The Hidden Security Risks of Remote Work: Your Employees’ Routers can be the Weakest Link

In the remote and hybrid work age, organisations are grappling with many challenges to secure their digital assets. One common problem that most IT and security teams face is the informational black hole that is the home router.

These devices, often overlooked, are increasingly becoming targets for malicious threat actors. The risks are manifold, ranging from unchanged default admin credentials to the false assumption that routers automatically update themselves to address known security threats.

The Threat Landscape
Here’s the bottom line: routers are much less secure than one might think. Two recent real-world examples: Trellix discovered a Remote Code Execution (RCE) vulnerability in DrayTek routers, which could allow attackers to execute arbitrary code on the device[^1^]. Similarly, hackers have been found to infect TP-Link router firmware to attack EU entities[^2^].

These are not isolated incidents; they are part of a growing trend targeting routers, and, most importantly, they (and many others) are in the public domain for anyone to take advantage of.

Why Routers?
The broad answer is, “Why not?”. With ever-increasing numbers of threat actors (‘hackers’), everything becomes fair game for someone.

Routers are the gateway to your digital world. They connect your local network to the internet, making them a prime target for attackers. Gaining control of a router can give an attacker access to all the devices on a network, making it a lucrative target or just something to brag about, neither outcome being good!

The Informational Black Hole
The challenge for IT and security teams is that home routers are personal property, making them difficult to audit, assess, and keep records of. This is further exacerbated when employees work from public locations, where the routers are entirely out of the organisation’s control.

The Scale of the Problem
Imagine an organisation with hundreds or thousands of employees working remotely or in a hybrid environment. The sheer number of routers that IT and security teams need to keep track of is staggering. It’s a logistical nightmare that most organisations are ill-equipped to handle, even if they only have tens of people working remotely.

The Assumptions We Make
Many assume that their Internet Service Providers (ISPs) supply routers that are secure and automatically update themselves. This is often not the case. A 2019 Wired UK article highlighted that many routers have outdated firmware and security settings that make them vulnerable to attacks[^3^], and little has materially changed since then.

The False Sense of Security
The assumption that “it won’t happen to me” is dangerous. While routers supplied by ISPs may have some level of security, more is needed to protect against attacks, both sophisticated and publicly known exploits that succeed because they’ve never been updated.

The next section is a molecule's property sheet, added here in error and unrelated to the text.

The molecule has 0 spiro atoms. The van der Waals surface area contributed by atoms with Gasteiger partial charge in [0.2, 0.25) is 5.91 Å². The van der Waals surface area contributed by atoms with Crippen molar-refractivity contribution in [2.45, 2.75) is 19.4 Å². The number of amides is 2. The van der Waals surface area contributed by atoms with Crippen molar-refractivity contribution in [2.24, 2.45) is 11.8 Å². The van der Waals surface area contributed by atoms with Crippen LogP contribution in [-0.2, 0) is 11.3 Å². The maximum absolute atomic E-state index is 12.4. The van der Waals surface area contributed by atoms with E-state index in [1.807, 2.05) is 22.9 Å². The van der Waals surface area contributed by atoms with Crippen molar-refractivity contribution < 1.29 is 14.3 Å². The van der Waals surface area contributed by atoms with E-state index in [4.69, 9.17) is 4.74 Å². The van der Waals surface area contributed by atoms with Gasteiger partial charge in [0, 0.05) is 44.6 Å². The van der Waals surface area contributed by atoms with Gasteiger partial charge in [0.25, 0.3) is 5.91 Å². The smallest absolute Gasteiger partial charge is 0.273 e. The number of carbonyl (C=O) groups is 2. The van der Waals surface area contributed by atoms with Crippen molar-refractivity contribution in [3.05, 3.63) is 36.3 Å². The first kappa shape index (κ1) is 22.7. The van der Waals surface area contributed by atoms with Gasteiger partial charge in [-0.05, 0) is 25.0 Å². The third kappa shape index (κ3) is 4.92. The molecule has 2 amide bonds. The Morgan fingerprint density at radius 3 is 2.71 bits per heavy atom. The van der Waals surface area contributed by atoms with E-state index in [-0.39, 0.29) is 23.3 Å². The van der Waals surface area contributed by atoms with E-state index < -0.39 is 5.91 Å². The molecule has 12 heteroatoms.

Playing Russian Roulette with Security
It’s a numbers game; the more devices that touch your network, the higher the risk. Each router is a potential entry point for an attacker, and the more you have, the more chances an attacker has to get lucky.

While it’s true that in the vast majority of cases, routers probably won’t get attacked, this is not a sound security strategy.

The adage “attackers only have to get lucky once; IT and security teams need to be lucky all the time” is particularly relevant here. With hundreds, if not thousands, of devices connecting to corporate systems daily, the odds are not in favour of the defenders.

The Real-World Impact
Proof-of-concept exploits have been released for vulnerabilities in Netgear Orbi routers[^4^], and TP-Link Archer WiFi routers have been exploited by Mirai malware[^5^]. These are not theoretical risks; they have real-world implications. The NCSC UK, NSA, and partners have even issued advisories about APT28 exploitation of Cisco routers[^6^]. A recent UK NCSC report highlighted the dangers of people connecting to company systems and data from their home routers [^7^] and the need to address these.

What Can Be Done?

  1. Education: The first line of defence is always the user. Educate your staff about the risks and how to mitigate them.

  2. Regular Audits: While it may be challenging, try to conduct regular audits of the devices that connect to your network, even if they are personal property.

  3. VPN: Ensure the use of VPNs when connecting to the corporate network. This adds an extra layer of security that can mitigate some of the risks.

  4. Multi-Factor Authentication (MFA): Implement MFA wherever possible to add an additional layer of security.

  5. Collaborate: Work with your staff to get them to use ISPs that provide secure and up-to-date routers as part of their service.

  6. Firmware Updates: Work with your staff to ensure their home routers run the latest firmware. This is the best way to fix known vulnerabilities.

  7. Network Separation: Create separate networks for work and personal devices so that if another device on a home or remote network is compromised, it doesn’t mean that work data is at risk.


The risks are real, and they are growing. It’s time for organisations to take the security of their remote employees’ home routers seriously, lest they become the weakest link in their cybersecurity chain.


Sources

[^1^]: Trellix – RCE in DrayTek Routers

[^2^]: Bleeping Computer – Hackers Infect TP-Link Router Firmware

[^3^]: Wired UK – Router WiFi Security Settings

[^4^]: Bleeping Computer – PoC Exploits for Netgear Orbi Router

[^5^]: Bleeping Computer – TP-Link Archer WiFi Router Flaw

[^6^]: NCSC UK, NSA – APT28 Exploitation of Cisco Routers

[^7^] NCSC – Cyber Threat Report: UK Legal Sector